Devin Townsend Rocks Norwich in a Career-spanning Set of Epics

“After all this time, you can use muscle memory, moving your arm in a certain way to emphasise something. But now I’ve told you that you will look out for it. This may be the last night of a seven-week European tour, and it’s tempting to be thinking of packing my stuff after the show and heading home, but I want to be here, now and in the moment with you all.” One of the nicest guys in rock, Devin Townsend, is apt to be swept up by the moment, saying whatever comes into his head, even if it’s painfully honest sometimes.

Devin Townsend – Klone – Fixation

The Nick Rayns LCR, UEA, Norwich – 5 April 2023

Words: Paul Monkhouse

Truth be told, it’s impossible to imagine the Canadian giving anything less than one hundred per cent at his shows, and tonight’s wall-to-wall audience lapped up every single note during this most holy of communions.

Shorn of the big video screens and special effects of his Ziltoid shows this was Townsend up close and personal, letting the music do the talking. Joined by long-time collaborator Mike Keneally on guitar and keyboards, drummer Darby Todd and James Leach on bass, the polymathic guitarist led a career-spanning journey into his solo output that ranged from the bombastic opener of Lightworker through to a shimmering Deep Peace and beyond.

Without the need for displays of extended fretboard doodling, this was a set that impressed with its focus on the songs, each one a miniature epic in itself that painted an absorbing and lyrical sound tapestry. Scratch a little below the surface of his entertaining and avuncular persona, and the focus and fire of the former Strapping Young Lad is there to be seen, moments of glistening beauty twisting into eviscerating, heavy riffs in a heartbeat.

Devin Townsend. The Nick Rayns LCR, Norwich.
Devin Townsend. The Nick Rayns LCR, Norwich.

It’s quite a feat to be able to pull off switches like this with such aplomb, but there’s never been anything but a solid mix of ambition and talent that have characterised Townsend’s career, his muse a wildly unpredictable one. When he goes into the unhinged and screaming vocals of Kingdom or the manic Metal of Dimensions, there’s a sense of a Jekyll and Hyde character here on stage, the catharsis of this shredded soul purging all his demons at night in front of an audience willing to absorb every last emotion. The New Wave stylings of The Fluke, a menacing Deadhead that sees heads everywhere nod in time to its titanic riff, and the smash-you-in-the-face heaviness of Truth brings light and shade that opens a world of dynamics beyond the norm for most metal gigs these days, much more so when a bit of theremin is thrown into the mix.

Highlighting the balance of personalities onstage, the mid-set gem from the new album Lightwork, Heartbreaker is a love song for the twenty-fifth century and sees a grinning Keneally caught up in the euphoria as his fretwork intertwines perfectly with Townsend’s, the reserved Leach and constantly moving Todd adding their own subtle patinas. It’s certainly a heady brew and one that’s been drilled into a slickly operating machine here, the humanity shown by the main man giving this overwhelming display a centred heart, connecting the thousand or so souls present.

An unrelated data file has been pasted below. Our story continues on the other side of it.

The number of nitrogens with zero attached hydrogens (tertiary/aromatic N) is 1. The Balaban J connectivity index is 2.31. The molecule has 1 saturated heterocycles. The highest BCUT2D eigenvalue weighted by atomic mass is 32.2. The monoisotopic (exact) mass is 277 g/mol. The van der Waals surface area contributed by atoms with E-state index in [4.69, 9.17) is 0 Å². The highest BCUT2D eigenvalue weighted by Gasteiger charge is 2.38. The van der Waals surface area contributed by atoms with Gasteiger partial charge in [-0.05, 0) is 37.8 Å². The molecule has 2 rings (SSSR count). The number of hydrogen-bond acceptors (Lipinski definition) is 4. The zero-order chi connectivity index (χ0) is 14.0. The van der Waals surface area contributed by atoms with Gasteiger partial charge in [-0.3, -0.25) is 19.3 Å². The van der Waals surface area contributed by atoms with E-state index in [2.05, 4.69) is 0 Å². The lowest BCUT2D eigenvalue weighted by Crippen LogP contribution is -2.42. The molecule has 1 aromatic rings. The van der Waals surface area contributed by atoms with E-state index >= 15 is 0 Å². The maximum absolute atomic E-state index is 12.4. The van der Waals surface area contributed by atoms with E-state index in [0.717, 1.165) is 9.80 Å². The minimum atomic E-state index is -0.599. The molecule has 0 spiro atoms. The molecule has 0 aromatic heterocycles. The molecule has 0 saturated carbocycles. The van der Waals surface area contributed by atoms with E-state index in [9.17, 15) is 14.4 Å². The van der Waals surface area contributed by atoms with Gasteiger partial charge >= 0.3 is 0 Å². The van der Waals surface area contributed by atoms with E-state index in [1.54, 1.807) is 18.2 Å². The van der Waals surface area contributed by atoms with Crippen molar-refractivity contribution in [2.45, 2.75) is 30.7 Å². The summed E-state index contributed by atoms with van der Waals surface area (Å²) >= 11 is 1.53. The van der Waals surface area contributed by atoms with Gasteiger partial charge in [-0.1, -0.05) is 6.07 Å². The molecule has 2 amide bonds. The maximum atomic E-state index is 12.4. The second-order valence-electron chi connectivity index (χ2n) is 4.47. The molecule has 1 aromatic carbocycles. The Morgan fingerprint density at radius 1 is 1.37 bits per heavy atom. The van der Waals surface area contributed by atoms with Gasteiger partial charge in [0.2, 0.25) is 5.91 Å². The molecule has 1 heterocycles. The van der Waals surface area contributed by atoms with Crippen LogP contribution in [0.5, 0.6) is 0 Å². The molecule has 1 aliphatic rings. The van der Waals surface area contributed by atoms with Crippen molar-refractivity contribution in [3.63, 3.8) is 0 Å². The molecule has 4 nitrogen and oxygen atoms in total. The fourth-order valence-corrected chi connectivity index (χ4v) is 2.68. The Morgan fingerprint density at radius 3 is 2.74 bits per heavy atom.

Closing with the Metal dance party of Bad Devil and an encore of the joyous Call Of The Void and Strapping Young Lad’s Love?, it was a celebratory end to both the night and the tour.

Muscle memory or not, you never get the ordinary with Townsend and no matter which planet he originally comes from, the Earth needs his wildly inventive genius.

Prior to the headliner, support slots from Fixation and Klone showed that the European rock scene remains a vibrant and vital proposition. Two wildly differing acts, they nonetheless impressed with their individual take on sonic architecture. The night opened with the bounce of technical metalcore outfit Fixation, the Norwegians stirring the slowly filling hall into life as energetic frontman Jonas W Hansen made the most of the opportunity of playing in front of a partisan audience.

With a flurry of riffs, it was a case of lighting the fuse and seeing the songs explode into life, the attack skilfully blended with some huge hooks that alone assured the band their place on the tour. At times sprawling and unpredictable, others glacial, sweeping and cinematic, the material had a class that made it stand out and makes the young outfit one to look out for in the future, their forthcoming appearance at Download having the potential to break them into the mainstream.

Following them, French quintet Klone brought more of an otherworldly vibe, part Opeth, part Rush, part Hawkwind and all done with a flair of their own. Twenty-four-year veterans of the scene, the band have refined their spacey Metal into something with the power to overwhelm the senses, the guitars of Guillaume Bernard and Aldrick Guadagnino mesh and sparking in a dance that’s at once abrasive yet elegant.

In stark contrast to the effervescent Hansen, frontman Yann Ligner prowls around the stage with studied movements, his focus on his powerful vocals combining melodious turns with an unashamedly gritty edge to them. Teeth-rattling numbers like Rocket Smoke and their blistering take on Bjork’s Army Of Me demand that you listen, the doom-laden Immersion and groove-powered prog Metal of Keystone illustrating the band’s range and ambition.

The soaring closer Yonder wraps everything up neatly. It’s heft and cinematic feel is built to provide the perfect soundtrack for a titanic clash in any number of superhero action films. Whilst they await Marvel to come knocking, Klone continues to impress as the word spreads about them, the crew of this particular spaceship finding new converts to their growing legions of fans. Viva la rock.

Sleeve Notes

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